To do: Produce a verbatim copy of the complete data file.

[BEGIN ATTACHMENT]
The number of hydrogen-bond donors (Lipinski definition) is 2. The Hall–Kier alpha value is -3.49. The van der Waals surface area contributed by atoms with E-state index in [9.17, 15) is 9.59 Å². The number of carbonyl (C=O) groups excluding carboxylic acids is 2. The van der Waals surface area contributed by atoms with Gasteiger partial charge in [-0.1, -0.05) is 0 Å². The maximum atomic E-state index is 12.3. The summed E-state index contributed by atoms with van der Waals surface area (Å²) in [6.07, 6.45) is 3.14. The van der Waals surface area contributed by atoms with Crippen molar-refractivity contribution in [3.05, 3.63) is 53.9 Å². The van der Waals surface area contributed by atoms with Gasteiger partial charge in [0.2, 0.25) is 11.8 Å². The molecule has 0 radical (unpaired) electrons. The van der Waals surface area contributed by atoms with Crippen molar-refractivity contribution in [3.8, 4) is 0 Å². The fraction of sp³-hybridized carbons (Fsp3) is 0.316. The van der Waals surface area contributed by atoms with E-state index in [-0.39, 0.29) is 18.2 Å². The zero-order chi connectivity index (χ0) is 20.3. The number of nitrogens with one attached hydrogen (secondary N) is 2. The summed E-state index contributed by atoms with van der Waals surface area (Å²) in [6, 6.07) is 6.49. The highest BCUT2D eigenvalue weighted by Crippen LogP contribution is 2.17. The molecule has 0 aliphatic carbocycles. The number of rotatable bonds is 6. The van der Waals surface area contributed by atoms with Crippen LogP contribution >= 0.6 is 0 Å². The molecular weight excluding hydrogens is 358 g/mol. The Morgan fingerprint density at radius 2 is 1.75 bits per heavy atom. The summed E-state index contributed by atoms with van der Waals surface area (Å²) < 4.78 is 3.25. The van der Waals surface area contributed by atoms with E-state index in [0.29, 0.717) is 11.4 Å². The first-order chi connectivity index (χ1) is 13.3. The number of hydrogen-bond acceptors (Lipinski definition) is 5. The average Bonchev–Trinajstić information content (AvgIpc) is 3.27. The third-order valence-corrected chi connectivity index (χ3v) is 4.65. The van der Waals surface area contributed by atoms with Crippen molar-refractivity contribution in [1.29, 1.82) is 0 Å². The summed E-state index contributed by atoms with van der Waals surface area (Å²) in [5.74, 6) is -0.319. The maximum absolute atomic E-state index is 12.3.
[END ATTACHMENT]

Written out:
The number of hydrogen-bond donors (Lipinski definition) is 2. The Hall–Kier alpha value is -3.49. The van der Waals surface area contributed by atoms with E-state index in [9.17, 15) is 9.59 Å². The number of carbonyl (C=O) groups excluding carboxylic acids is 2. The van der Waals surface area contributed by atoms with Gasteiger partial charge in [-0.1, -0.05) is 0 Å². The maximum atomic E-state index is 12.3. The summed E-state index contributed by atoms with van der Waals surface area (Å²) in [6.07, 6.45) is 3.14. The van der Waals surface area contributed by atoms with Crippen molar-refractivity contribution in [3.05, 3.63) is 53.9 Å². The van der Waals surface area contributed by atoms with Gasteiger partial charge in [0.2, 0.25) is 11.8 Å². The molecule has 0 radical (unpaired) electrons. The van der Waals surface area contributed by atoms with Crippen molar-refractivity contribution in [3.8, 4) is 0 Å². The fraction of sp³-hybridized carbons (Fsp3) is 0.316. The van der Waals surface area contributed by atoms with E-state index in [-0.39, 0.29) is 18.2 Å². The zero-order chi connectivity index (χ0) is 20.3. The number of nitrogens with one attached hydrogen (secondary N) is 2. The summed E-state index contributed by atoms with van der Waals surface area (Å²) in [6, 6.07) is 6.49. The highest BCUT2D eigenvalue weighted by Crippen LogP contribution is 2.17. The molecule has 0 aliphatic carbocycles. The number of rotatable bonds is 6. The van der Waals surface area contributed by atoms with Crippen LogP contribution >= 0.6 is 0 Å². The molecular weight excluding hydrogens is 358 g/mol. The Morgan fingerprint density at radius 2 is 1.75 bits per heavy atom. The summed E-state index contributed by atoms with van der Waals surface area (Å²) < 4.78 is 3.25. The van der Waals surface area contributed by atoms with E-state index in [0.29, 0.717) is 11.4 Å². The first-order chi connectivity index (χ1) is 13.3. The number of hydrogen-bond acceptors (Lipinski definition) is 5. The average Bonchev–Trinajstić information content (AvgIpc) is 3.27. The third-order valence-corrected chi connectivity index (χ3v) is 4.65. The van der Waals surface area contributed by atoms with Crippen molar-refractivity contribution in [1.29, 1.82) is 0 Å². The summed E-state index contributed by atoms with van der Waals surface area (Å²) in [5.74, 6) is -0.319. The maximum absolute atomic E-state index is 12.3.